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North Korea’s new reactor at nuke site likely to be formally operational next summer, Seoul says

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Seoul, Dec 29 (AP) A light-water reactor at North Korea’s main nuclear complex will likely be formally operational by next summer, South Korea’s defense minister said, amid suspicions that the North may use it as a new source of fissile materials for nuclear weapons.

Concerns about North Korea’s nuclear program deepened recently as the UN atomic agency and foreign experts said they’ve detected signs indicating that North Korea had begun operating its light-water reactor at the Yongbyon nuclear complex.

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IAEA Director General Rafael Grossi said last week that his agency had observed increased levels of activity at and near the reactor and since mid-October, a strong water outflow from its cooling system.

He said the reactor is “a cause for concern” because it can produce plutonium — one of the two key ingredients used to manufacture nuclear weapons, along with highly enriched uranium.

The South Korean Defense Ministry said Friday that Defense Minister Shin Wonsik told local reporters a day before that his country had also spotted similar cooling system-related activities associated with the reactor last summer.

Shin said the reactor appears to be in the stage of a trial operation and that it’s expected to be officially operational around next summer.

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North Korea has long produced weapons-grade plutonium from its widely known 5-megawatt reactor at Yongbyon. The light-water reactor would be an additional source of bomb fuels. Yongbyon has a uranium enrichment facility as well.

There are questions about the reactor’s reported operation, as light-water reactors are best-suited for electricity generation. Shin noted there has been no country which has used light-water reactors to produce weapons-grade plutonium. However, many observers say North Korea could adapt one at Yongbyon to produce weapons-grade plutonium.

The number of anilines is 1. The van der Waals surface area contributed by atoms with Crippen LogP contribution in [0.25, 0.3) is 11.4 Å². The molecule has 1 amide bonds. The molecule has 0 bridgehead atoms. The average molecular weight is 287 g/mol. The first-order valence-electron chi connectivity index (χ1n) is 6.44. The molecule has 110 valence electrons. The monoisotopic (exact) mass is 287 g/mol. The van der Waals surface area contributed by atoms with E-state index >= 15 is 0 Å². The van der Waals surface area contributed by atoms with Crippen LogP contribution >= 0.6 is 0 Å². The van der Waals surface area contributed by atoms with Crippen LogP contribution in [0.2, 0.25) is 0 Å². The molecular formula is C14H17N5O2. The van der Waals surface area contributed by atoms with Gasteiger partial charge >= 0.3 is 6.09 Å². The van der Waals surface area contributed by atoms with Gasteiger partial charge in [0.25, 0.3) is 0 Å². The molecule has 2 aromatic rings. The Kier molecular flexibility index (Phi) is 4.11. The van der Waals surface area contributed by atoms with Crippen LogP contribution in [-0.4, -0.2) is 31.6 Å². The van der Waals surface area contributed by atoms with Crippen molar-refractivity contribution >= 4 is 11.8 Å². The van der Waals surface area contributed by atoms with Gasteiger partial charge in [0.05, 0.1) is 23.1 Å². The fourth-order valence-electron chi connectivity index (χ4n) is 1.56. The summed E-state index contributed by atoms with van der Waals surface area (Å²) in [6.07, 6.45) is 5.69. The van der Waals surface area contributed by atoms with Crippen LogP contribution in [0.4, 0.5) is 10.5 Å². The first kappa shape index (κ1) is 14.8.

“(North Korea)’s commissioning of a new light water nuclear power plant raises serious concerns, including safety,” the US Mission to the UN in Vienna said Saturday in a message posted on X, formerly known as Twitter. “(North Korea’s) unlawful nuclear, ballistic missile programs continue to pose a grave threat to international peace & security.”

Grossi also noted the North’s operation of the light-water reactor violates UN Security Council resolutions.

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The IAEA and foreign governments have no access to Yongbyon and other suspected nuclear sites in North Korea, and they typically rely on satellite imagery to monitor the North’s nuclear activities. North Korea kicked out IAEA inspectors from the country in 2009.

Outside estimates on the size of North Korea’s nuclear arsenal vary, ranging from 20-60 to more than 100. Since his diplomacy with the US collapsed in 2019, North Korean leader Kim Jong Un has repeatedly vowed to build more nuclear weapons and introduce high-tech weapons to cope with what he calls intensifying US hostility.

Foreign experts say Kim would ultimately hope to use his expanded nuclear arsenal to win sanctions relief from the US when diplomacy resumes. In response to the North’s latest intercontinental ballistic missile test last week, the US, South Korea and Japan urged other countries to fully implement UN Security Council resolutions that have imposed punishing sanctions on the North for its past banned weapons tests. (AP)

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The Hills Timeshttps://thehillstimes.in/
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